According to a notice [PDF] from J.Crew, someone hacked the company last year. For some reason we’re only finding out about it today, a year later.
“The information that would have been accessible in your jcrew.com account includes the last four digits of credit card numbers you have stored in your account, the expiration dates, card types, and billing addresses connected to those cards, and order numbers, shipping confirmation numbers, and shipment status of those orders,” J.Crew’s data breach notification explains.
You know, sometimes when I write about this stuff, like Facebook doing every bad thing under the sun with our data, I stop and think: “Am I just a cynical a**hole?” Then, when yet another idiot company has a data breach, I realize, no I’m just reporting reality. These companies deserve to be named and shamed.
Forensic company BlackBag, a Cellebrite company, recently found that locked Apple Notes are temporarily stored in an insecure state.
Let’s Encrypt announced on Saturday, February 29 that it discovered a bug in its Certification Authority Authorization (CAA) code.
A service I recently discovered is URL Canary. It creates a honeypot URL that you can then put in a location such as your cloud storage. It alerts you if that URL has been accessed.
URL Canary will catch automated robots and crawlers, as well as manual human attackers. The only time it won’t catch an attacker is if they don’t see the canary, or they don’t find it sufficiently-compelling and opt not to visit it. Since you have control of the URL and the domain name, you can make your canaries as compelling as possible for your specific use case.
There’s a similar service I know of called CanaryTokens.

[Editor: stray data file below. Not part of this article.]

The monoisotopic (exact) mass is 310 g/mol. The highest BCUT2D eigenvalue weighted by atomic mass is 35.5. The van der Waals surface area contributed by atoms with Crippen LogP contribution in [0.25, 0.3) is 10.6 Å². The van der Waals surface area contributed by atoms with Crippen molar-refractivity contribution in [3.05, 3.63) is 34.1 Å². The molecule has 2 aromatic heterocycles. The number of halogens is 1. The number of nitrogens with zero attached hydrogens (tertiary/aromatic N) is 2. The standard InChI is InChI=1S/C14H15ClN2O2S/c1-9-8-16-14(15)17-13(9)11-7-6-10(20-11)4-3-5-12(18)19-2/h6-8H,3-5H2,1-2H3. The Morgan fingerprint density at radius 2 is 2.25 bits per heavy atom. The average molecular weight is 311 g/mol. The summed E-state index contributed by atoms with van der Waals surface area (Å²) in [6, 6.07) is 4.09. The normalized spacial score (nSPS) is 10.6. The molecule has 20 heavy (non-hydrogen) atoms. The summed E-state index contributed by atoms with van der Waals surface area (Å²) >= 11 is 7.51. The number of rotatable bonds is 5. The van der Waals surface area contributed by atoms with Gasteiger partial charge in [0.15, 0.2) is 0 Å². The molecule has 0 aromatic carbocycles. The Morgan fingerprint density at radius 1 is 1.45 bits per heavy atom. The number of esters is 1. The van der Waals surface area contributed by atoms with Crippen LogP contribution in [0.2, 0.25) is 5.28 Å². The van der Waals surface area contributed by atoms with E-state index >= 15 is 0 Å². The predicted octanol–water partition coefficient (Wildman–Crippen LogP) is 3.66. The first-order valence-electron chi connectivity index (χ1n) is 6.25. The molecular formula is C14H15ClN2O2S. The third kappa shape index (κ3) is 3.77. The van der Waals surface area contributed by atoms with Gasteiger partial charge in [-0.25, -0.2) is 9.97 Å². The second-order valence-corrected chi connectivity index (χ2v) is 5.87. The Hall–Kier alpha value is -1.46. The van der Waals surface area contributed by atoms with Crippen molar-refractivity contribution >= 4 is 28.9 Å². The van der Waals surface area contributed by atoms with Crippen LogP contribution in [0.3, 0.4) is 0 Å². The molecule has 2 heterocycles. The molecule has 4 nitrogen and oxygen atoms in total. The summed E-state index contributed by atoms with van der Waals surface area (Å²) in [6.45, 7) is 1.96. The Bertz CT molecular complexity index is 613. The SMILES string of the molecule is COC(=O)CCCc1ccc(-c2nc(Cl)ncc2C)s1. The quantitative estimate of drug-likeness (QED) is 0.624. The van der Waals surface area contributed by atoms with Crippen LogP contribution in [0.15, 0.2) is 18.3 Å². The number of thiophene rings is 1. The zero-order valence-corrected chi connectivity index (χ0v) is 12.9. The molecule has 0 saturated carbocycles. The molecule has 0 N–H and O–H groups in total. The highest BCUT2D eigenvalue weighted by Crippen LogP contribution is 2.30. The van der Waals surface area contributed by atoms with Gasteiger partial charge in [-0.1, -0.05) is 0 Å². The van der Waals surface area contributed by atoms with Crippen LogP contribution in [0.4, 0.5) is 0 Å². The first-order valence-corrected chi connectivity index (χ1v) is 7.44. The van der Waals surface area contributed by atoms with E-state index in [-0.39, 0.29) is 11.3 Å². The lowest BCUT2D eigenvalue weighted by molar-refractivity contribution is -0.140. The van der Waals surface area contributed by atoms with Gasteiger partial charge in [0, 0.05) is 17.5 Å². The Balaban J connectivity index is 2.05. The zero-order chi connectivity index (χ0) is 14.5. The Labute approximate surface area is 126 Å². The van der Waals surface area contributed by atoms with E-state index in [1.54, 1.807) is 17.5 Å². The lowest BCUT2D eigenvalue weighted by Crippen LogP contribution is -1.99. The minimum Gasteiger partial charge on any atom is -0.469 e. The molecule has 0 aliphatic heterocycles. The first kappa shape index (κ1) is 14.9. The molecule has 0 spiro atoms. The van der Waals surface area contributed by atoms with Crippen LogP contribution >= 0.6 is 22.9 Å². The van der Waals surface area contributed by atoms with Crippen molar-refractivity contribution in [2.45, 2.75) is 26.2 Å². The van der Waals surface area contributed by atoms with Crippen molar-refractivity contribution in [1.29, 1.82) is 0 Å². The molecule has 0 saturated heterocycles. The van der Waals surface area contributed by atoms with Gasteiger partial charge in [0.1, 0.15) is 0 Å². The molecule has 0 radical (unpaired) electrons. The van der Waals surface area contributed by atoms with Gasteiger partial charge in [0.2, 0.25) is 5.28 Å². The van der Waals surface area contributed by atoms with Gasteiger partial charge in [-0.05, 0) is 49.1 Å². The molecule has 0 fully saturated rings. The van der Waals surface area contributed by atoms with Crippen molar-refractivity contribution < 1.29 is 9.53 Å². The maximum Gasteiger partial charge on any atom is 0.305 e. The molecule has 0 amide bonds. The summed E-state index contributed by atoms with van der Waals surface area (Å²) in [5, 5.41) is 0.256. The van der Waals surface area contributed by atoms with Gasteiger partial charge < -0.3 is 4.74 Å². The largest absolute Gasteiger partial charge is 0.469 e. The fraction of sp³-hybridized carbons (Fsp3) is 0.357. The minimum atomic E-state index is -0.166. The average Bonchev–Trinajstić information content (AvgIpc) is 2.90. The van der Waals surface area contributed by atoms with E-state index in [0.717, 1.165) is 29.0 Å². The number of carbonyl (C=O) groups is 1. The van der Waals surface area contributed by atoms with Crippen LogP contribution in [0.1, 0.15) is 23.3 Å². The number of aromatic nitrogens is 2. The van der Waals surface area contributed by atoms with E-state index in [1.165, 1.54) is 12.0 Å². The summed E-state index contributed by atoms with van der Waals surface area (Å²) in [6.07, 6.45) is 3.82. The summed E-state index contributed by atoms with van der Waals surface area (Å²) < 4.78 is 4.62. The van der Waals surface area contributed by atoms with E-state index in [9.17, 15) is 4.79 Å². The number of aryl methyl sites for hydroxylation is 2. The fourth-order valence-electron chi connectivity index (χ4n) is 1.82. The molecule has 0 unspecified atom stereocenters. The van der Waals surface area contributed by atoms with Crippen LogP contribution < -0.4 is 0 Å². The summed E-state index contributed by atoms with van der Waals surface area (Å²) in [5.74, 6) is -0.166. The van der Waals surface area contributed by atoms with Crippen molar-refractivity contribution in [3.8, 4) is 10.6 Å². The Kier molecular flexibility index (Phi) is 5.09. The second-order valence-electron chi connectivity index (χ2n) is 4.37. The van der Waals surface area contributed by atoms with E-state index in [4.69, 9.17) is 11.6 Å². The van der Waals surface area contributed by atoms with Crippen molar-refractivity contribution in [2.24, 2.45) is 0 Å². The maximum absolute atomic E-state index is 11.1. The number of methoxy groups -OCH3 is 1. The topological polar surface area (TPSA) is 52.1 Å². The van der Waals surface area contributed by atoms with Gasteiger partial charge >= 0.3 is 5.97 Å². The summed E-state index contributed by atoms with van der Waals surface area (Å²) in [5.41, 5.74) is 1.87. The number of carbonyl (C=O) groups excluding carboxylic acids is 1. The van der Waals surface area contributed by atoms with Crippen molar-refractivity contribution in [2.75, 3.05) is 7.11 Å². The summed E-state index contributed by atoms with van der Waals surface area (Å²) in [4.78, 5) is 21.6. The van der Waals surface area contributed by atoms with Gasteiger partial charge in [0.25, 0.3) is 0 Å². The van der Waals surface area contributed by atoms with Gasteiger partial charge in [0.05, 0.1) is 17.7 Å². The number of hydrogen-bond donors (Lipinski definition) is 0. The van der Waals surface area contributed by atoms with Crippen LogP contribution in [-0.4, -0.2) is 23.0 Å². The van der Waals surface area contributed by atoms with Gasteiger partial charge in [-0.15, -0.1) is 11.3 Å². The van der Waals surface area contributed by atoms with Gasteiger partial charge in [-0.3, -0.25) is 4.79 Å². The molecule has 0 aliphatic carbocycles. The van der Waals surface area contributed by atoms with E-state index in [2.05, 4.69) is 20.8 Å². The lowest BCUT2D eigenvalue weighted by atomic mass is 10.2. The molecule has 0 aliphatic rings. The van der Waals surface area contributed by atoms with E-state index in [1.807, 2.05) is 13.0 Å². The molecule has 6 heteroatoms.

Sir Andrew Parker is the head of MI5, the UK’s domestic security service. He wants tech firms to provide “exceptional access” to encrypted messages.
In an ITV interview to be broadcast on Thursday, Sir Andrew Parker says he has found it “increasingly mystifying” that intelligence agencies like his are not able to easily read secret messages of terror suspects they are monitoring.
Bah, this is smoke and mirrors. As the head of a security agency he knows that restricting backdoors to the good guys is impossible.
Clearview AI gained notoriety for partnering with law enforcement on facial recognition, using its database of billions of scraped images from the web. But someone just stole its list of clients.
…Clearview AI disclosed to its customers that an intruder “gained unauthorized access” to its list of customers, to the number of user accounts those customers had set up, and to the number of searches its customers have conducted. The notification said the company’s servers were not breached and that there was “no compromise of Clearview’s systems or network.”
Meanwhile, law enforcement on end-to-end encryption: “Who needs that kind of encryption, other than maybe the military? We don’t even — in law enforcement — use encryption like that.”
HackerOne is a bug bounty platform that connects companies with security researchers. Recently, when researchers used the platform to disclose six PayPal vulnerabilities, they were punished.
When our analysts discovered six vulnerabilities in PayPal…we were met with non-stop delays, unresponsive staff, and lack of appreciation…When we pushed the HackerOne staff for clarification on these issues, they removed points from our Reputation scores, relegating our profiles to a suspicious, spammy level.
This happened even when the issue was eventually patched, although we received no bounty, credit, or even a thanks…We’ll assume that HackerOne’s response is representative of PayPal’s response.
Researchers found that location data can be leaked to apps on iOS and iPadOS via the clipboard. Apple doesn’t see it as a problem.